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38154Re: SR Re: RPN calculators (O.T.)

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  • Steve Rooke
    Nov 12, 2009
      The Sinclair Scientific was introduced in 1974 and used RPN on a custom
      programmed TI TMC0805NC. This chip was designed by TI as a normal 4 function
      calculator but they implemented it in a programmable ROM design. This
      allowed Sir Clive Sinclair to shoehorn in full scientific functions. I
      cannot find a datasheet for this chip but I understand it was very small and
      he had to redesign the algorithms to get it all in. In his own words:-

      �We did it by taking an existing TI chip which was a four function
      calculator chip�, recalls Sinclair, �TI had made it internally programmable
      � you could change the ROM � but it had only three registers.�

      �We re-programmed that, much to TI�s amazement, to create a full scientific
      calculator.�

      �A friend of mine, Nigel Searle, a computer scientist, did the programming,
      and I did the algorithms because no algorithms existed at that time which
      would have worked in just three registers.�

      �We went to Texas, stayed in a hotel room, and did the whole job in a few
      days. We took the programme into TI, then went back and collected the chip.�

      �TI were completely baffled by this�, remembers Sinclair, �there was a chap
      at London University, a professor who specialised in algorithms, and he
      couldn�t figure out how it could ever be done in just three registers. He
      thought it was technically impossible.�
      I attended a seminar at Sussex University in the UK by Sir Clive and he was
      an amazing man.

      Steve

      2009/11/12 David Smart <smartware.consulting@...>

      >
      >
      > >I read an article several years back claiming the original HP-35 was
      > > programmed internally with a less-than-2K ROM; I think the number was
      > > slightly over 1500.
      >
      > Could well be. I've worked with Forth implementations that were awfully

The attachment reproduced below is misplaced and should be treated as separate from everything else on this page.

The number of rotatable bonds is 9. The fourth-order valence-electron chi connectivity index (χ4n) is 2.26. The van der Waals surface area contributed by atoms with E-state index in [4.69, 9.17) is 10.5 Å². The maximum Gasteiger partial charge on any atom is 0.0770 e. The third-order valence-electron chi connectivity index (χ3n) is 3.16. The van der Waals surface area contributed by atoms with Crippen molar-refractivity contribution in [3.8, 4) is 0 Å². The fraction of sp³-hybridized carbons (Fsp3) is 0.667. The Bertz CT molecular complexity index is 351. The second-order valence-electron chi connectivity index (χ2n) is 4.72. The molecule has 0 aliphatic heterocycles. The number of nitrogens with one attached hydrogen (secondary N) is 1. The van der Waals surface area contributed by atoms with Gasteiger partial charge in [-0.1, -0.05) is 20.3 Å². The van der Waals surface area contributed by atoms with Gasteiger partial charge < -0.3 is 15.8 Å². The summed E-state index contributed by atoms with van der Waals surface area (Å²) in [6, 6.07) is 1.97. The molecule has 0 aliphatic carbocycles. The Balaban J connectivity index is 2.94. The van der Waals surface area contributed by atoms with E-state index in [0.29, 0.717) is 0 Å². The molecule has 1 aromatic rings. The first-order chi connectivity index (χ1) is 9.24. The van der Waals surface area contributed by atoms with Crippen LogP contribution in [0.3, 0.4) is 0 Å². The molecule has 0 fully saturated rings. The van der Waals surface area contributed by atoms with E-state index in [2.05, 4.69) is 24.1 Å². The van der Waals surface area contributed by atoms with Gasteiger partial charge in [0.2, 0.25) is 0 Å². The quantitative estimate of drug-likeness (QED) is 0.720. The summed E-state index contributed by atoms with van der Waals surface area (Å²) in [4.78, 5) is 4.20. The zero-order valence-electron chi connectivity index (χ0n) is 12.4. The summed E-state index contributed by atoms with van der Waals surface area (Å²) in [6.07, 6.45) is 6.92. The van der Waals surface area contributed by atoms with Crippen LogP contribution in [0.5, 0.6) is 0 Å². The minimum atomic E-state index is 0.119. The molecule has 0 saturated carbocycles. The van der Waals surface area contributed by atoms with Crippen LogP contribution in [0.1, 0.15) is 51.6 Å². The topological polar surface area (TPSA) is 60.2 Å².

> tiny. Making an RPN engine can be fairly compact (and also relatively
      > straightforward).
      >
      >
      > > But then, it doesn't claim to have an infinite stack ...
      >
      > But that's not in ROM anyway.
      >
      > Regards, Dave S
      >
      >
      > ----- Original Message -----
      > From: "Vince Tessier" <vlt@... <vlt%40glempire.org>>
      > To: <sliderule@yahoogroups.com <sliderule%40yahoogroups.com>>
      > Sent: Thursday, November 12, 2009 2:25 PM
      > Subject: Re: SR Re: RPN calculators (O.T.)
      >
      > >I read an article several years back claiming the original HP-35 was
      > > programmed internally with a less-than-2K ROM; I think the number was
      > > slightly over 1500.
      > >
      > > But then, it doesn't claim to have an infinite stack ...
      > >
      > > fwonghc wrote:
      > >>
      > >>
      > >> RPN calculators do have some advantages over *algebraic* calculators.
      > >> Nevetheless it is not the paneacea.
      > >>
      > >> The HP-35S (I also bought it 2 or 3 months age), when you do
      > >> "programming" you have to enter the equation (i.e. mathematical equation
      > >> ABC = xyz + pqr ...etc). Obviously there are limitations to the RPN.
      > >>
      > >> I tried the interscholatic Numbet Tie Test (for slide rules)
      > >> with the RPN calculator (cal98, previous free download, but no lonager
      > >> available) and the HP-35S. There are squares and square roots, cube and
      > >> cube roots. May be I am not familar, (to me) it is error prone.
      > >>
      > >> With the RPN notation, the HP-12C, there is no way you can enter
      > >> calcuate say 20 / 80 % (= 35), you must change 80 % to 0.8 mentally.
      > >>
      > >> ***
      > >> (Indeed this several years there are some calculators you must enter the
      > >> whole alegbraic equation (or mathematical equation), I am not used to
      > >> it, though I have several different models.
      > >>
      > >> I enjoy using RPN because there is not need to enter brackets, and is
      > >> the natural way to calculate when "manually". You must enter some extra
      > >> "hidden" brackets even the equations do not requrie.
      > >
      > >
      > > --
      > > take care,
      > > -- Vince
      > > Speed of light is 1 799 884 800 000 furlongs per fortnight.
      > >
      > >
      > > ------------------------------------
      > >
      > > Yahoo! Groups Links
      > >
      > >
      > >
      >
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      >



      --
      Steve Rooke - ZL3TUV & G8KVD
      A man with one clock knows what time it is;
      A man with two clocks is never quite sure.


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